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Bullets or Ballots

Bullets or Ballots

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Bullets or Ballots, After police captain, McLaren becomes commissioner, former detective Johnny Blake knocks him down convincing rackets boss Al Kruger that Blake’s sincere in his effort to join the mob. “Buggs” Fenner thinks Blake is a police agent.

STARS: Edward G. Robinson, Joan Blondell, Barton MacLane

82 min | Crime, Drama, Film-Noir | 1936 | Color


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Edward G. Robinson played GOOD & EVIL GUY!
Enjoyed viewing is great film directed by William Keighley, it has a great cast of Veteran Classic actors. Keighley produced another great film,"Street With No Name",'48. Edward G. Robinson,(Detective John Blake),"The Red House,"'47, was trying to be a good cop and keep the city from being taken over by the hoods. Joan Blondell,(Lee Morgan),"Big Daddy,"'65 has a big crush on Blake and also has a Numbers Racket going on in town that the hoods become interested in obtaining. Barton MacLane (Al Kruger),"Captain Scarface",'53 is one of the big shot gangsters and tries to get John Blake to change sides and join the bad guys. Humphrey Bogart,(Nick Bugs Fenner), "Dead End",'37, looks very young and just starting out in his acting career, does not trust John Blake and is a trigger happy gangster who will stop at nothing to become the Number 1 HOOD! If you love old gangster films with great actors, this is the film for YOU!

One of the best in the Warner gangster cycle!
The plot of this one has such a familiar ring (in fact it is probably the most commonly used ploy of the gangster film), we find ourselves hoping against hope that Robinson is really the disgruntled cop he seems. The fact that his word has been his bond for thirty years on the force, doesn't seem to worry him unduly except as it affects Kruger, but this moral dilemma is neatly removed from the script before it can be put to the test. Otherwise the film is a very stylish exercise in the genre, though fans may be a bit disappointed by the quick demise of the principal thugs and the film's downbeat ending.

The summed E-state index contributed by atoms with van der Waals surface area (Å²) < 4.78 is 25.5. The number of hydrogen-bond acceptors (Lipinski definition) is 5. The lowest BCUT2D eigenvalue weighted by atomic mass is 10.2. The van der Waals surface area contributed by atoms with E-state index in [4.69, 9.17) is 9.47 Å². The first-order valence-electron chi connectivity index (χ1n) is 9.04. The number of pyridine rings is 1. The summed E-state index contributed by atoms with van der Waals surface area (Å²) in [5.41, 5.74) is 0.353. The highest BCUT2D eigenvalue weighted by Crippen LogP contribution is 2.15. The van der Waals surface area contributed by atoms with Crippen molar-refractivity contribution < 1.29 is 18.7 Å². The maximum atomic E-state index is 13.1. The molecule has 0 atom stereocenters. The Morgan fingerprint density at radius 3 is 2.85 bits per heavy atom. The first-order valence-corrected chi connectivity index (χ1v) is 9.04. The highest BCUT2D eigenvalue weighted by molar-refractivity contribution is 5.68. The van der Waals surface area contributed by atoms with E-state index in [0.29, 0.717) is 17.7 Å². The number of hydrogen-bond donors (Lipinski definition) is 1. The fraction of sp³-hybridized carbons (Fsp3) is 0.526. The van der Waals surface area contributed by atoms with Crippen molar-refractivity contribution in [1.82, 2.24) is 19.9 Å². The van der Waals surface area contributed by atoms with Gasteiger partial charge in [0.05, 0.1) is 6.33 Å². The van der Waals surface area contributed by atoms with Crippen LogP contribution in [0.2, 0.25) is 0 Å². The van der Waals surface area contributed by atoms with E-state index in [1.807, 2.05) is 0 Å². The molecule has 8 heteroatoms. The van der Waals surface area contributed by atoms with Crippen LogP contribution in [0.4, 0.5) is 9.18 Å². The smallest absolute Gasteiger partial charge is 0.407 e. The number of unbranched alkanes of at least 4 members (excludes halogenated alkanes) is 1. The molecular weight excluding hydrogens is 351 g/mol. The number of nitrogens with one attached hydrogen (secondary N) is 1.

Keighley's use of camera-work is much more fluid here than usual with dizzying crane shots and a memorably fast tracking shot as Bogart's car speeds alongside an enormous line of freight wagons being raided by police. The film is also another example of Warner Brothers craftsmanship par excellence, with splendid montage routines of meticulously mocked-up newspaper headlines (quick readers will notice that the story continues below the headlines — there is nothing cheap about production values in a Warner Brothers film), lavish sets peopled with hundreds of extras, driving, fast-paced direction, atmospheric photography (love the way Bogart's face is often lit with vertical bars and shadows to make him see even more menacing), sharp film editing and some of the best and most proficient players in the business.
Bogart in his first film after Petrified Forest, gives a memorable yet characteristic impression of a shrewd, sly, cynical, trusting no-one, ambitious yet not over-bright thug; while Barton MacLane holds up his end, helped by Miller's literate dialogue, to give a portrayal of some depth as the crime boss. Robinson is his usual bluff, free-wheeling self (though it's a bit hard to believe in his physical prowess, he is such a small man compared to Joseph King, William Pawley and Norman Willis!) Surprisingly, Despite her prominence in the cast list, Miss Blondell does not play a major part in the proceedings (she is none too flatteringly photographed either). Frank McHugh also, fortunately, has a minor role (his comedy routines are slow and unrealistically drawn out). The other roles are most competently played. Henry Kolker makes an impression as the glad-handing Hollister and George E. Stone is effective in a small role as one of Bogart's henchmen.

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